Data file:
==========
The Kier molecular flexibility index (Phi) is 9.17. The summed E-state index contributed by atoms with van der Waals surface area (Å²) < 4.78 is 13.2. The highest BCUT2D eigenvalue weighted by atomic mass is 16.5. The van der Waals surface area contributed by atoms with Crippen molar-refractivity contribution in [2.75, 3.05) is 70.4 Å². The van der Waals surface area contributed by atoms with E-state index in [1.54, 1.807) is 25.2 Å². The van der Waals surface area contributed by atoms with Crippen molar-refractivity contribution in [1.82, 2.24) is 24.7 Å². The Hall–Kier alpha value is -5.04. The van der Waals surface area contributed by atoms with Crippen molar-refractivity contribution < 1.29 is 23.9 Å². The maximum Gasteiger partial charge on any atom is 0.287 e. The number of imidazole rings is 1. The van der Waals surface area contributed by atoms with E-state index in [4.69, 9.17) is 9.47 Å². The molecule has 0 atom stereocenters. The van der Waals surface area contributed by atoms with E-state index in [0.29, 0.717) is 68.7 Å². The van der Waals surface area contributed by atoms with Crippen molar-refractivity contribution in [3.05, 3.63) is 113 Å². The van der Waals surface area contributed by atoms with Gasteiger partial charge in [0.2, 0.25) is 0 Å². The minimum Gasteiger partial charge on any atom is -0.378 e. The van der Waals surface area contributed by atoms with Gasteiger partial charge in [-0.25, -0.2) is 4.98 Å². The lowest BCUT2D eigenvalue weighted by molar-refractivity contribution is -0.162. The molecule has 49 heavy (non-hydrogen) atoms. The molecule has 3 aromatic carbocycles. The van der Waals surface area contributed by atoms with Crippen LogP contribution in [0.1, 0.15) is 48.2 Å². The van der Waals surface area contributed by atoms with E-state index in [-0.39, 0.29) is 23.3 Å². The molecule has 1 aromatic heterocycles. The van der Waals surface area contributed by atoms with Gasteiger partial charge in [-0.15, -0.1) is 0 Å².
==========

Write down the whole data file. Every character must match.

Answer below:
The Kier molecular flexibility index (Phi) is 9.17. The summed E-state index contributed by atoms with van der Waals surface area (Å²) < 4.78 is 13.2. The highest BCUT2D eigenvalue weighted by atomic mass is 16.5. The van der Waals surface area contributed by atoms with Crippen molar-refractivity contribution in [2.75, 3.05) is 70.4 Å². The van der Waals surface area contributed by atoms with E-state index in [1.54, 1.807) is 25.2 Å². The van der Waals surface area contributed by atoms with Crippen molar-refractivity contribution in [1.82, 2.24) is 24.7 Å². The Hall–Kier alpha value is -5.04. The van der Waals surface area contributed by atoms with Crippen molar-refractivity contribution < 1.29 is 23.9 Å². The maximum Gasteiger partial charge on any atom is 0.287 e. The number of imidazole rings is 1. The van der Waals surface area contributed by atoms with E-state index in [4.69, 9.17) is 9.47 Å². The molecule has 0 atom stereocenters. The van der Waals surface area contributed by atoms with E-state index in [0.29, 0.717) is 68.7 Å². The van der Waals surface area contributed by atoms with Crippen molar-refractivity contribution in [3.05, 3.63) is 113 Å². The van der Waals surface area contributed by atoms with Gasteiger partial charge in [0.2, 0.25) is 0 Å². The minimum Gasteiger partial charge on any atom is -0.378 e. The van der Waals surface area contributed by atoms with Gasteiger partial charge in [-0.25, -0.2) is 4.98 Å². The lowest BCUT2D eigenvalue weighted by molar-refractivity contribution is -0.162. The molecule has 49 heavy (non-hydrogen) atoms. The molecule has 3 aromatic carbocycles. The van der Waals surface area contributed by atoms with Crippen LogP contribution in [0.1, 0.15) is 48.2 Å². The van der Waals surface area contributed by atoms with E-state index in [-0.39, 0.29) is 23.3 Å². The molecule has 1 aromatic heterocycles. The van der Waals surface area contributed by atoms with Gasteiger partial charge in [-0.15, -0.1) is 0 Å².